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Claymore

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Scottish Claymore
Scottish Claymore
Creative Commons Licence

The word 'claymore' comes from the Gaelic claidheam-hmor, meaning ‘great sword'. The weapon itself is a two-handed cutting sword used in the Highlands of Scotland and by Scottish mercenaries in Ireland between the early sixteenth and the seventeenth centuries. The word later came to be used to describe the eighteenth-century Scottish basket-hilted sword.

The claymore was not the biggest of the European broadswords – a huge lethal-looking sixteenth-century blade from Switzerland or Germany in the Fitzwilliam makes it look almost tame by comparison. But it was a brutally efficient weapon, as a contemporary account of the battle of Killiecrankie, 1689, testifies.

Viscount ‘Bonnie’ Dundee’s force, loyal to the deposed James II, engaged William III’s army under Hugh Mackay at the pass of Killiecrankie near Pitlochry, central Scotland, on 16 July. By the end of the battle,

... the enemy lay in heaps almost in the order they were posted; but so disfigured with wounds, and so hashed and mangled, that even the victors could not look upon the amazing proofs of their own agility and strength without surprise and horror.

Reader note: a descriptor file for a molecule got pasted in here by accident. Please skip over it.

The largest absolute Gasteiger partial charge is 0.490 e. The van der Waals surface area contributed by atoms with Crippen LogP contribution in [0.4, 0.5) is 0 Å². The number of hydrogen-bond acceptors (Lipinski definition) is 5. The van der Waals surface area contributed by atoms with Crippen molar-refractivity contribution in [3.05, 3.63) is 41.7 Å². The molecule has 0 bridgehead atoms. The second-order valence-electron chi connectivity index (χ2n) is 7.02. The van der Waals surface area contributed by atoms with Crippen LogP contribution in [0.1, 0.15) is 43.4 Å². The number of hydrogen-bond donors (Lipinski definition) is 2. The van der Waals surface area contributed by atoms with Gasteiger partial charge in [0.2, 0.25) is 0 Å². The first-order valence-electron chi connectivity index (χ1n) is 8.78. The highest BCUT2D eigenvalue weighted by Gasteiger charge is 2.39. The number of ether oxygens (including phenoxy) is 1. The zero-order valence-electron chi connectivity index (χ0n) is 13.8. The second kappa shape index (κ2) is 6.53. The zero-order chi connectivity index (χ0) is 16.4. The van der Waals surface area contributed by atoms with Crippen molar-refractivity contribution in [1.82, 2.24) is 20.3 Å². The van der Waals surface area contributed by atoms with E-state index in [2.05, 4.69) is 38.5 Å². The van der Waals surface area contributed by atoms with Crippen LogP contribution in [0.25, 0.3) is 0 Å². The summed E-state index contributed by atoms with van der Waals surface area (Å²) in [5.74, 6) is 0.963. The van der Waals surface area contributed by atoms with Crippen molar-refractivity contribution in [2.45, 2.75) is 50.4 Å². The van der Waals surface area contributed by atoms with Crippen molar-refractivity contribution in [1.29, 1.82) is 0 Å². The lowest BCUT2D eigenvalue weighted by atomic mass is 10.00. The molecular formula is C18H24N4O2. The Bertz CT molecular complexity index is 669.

Many had their heads divided into two halves by one blow; others had their sculls cut off above the ears by a back-strock, like a night-cap. Their thick buffe-belts were not sufficient to defend their shoulders from such deep gashes as almost disclosed their entrails. Several pikes, small-swords, and the like weapons were cut quite through, and some that wore skull caps had them so beat into their brains that they died upon the spot.

This was one of the last times that the two-handed claymore was used in battle. The development of the firearm neutralised even this powerful weapon.

The sword in the Fitzwilliam is one of the few surviving examples of the ‘true claymore', and is distinguished by several features which seem deliberately intended to evoke earlier medieval war swords. The quillons – crossguards between the hilt and the blade – are angled in towards the blade and end in quatrefoils, and a tongue of metal protrudes down either side of the blade. The top of the blade is punchmarked ‘Fettes', an old Scottish name.

Themes and periods

Northern Europe 1400 - 1700

Data from our collections database

The pommel is from a basket-hilted sword. An inscription 'AFORBES' (with the F the wrong way round) is punched (pontillé style) along one length (nothing on the other): name of previous owner?

Christie's, London, 3 March, 1949, Lot 76, vendor not named

Legal notes

Bought with the General Duplicates Fund

Acquisition and important dates

Dating

The claymore is a two-handed sword of a type used in Scotland from the 15th to 17th century.

Maker(s)

Note

The claymore is a two-handed sword of a type used in Scotland from the 15th to 17th century.

Measurements and weight

Materials used in production

Techniques used in production

Inscription or legend

Inscription present: the F is written backwards

Associated department: Applied Arts

Identification numbers

Audit data

Associated institutions

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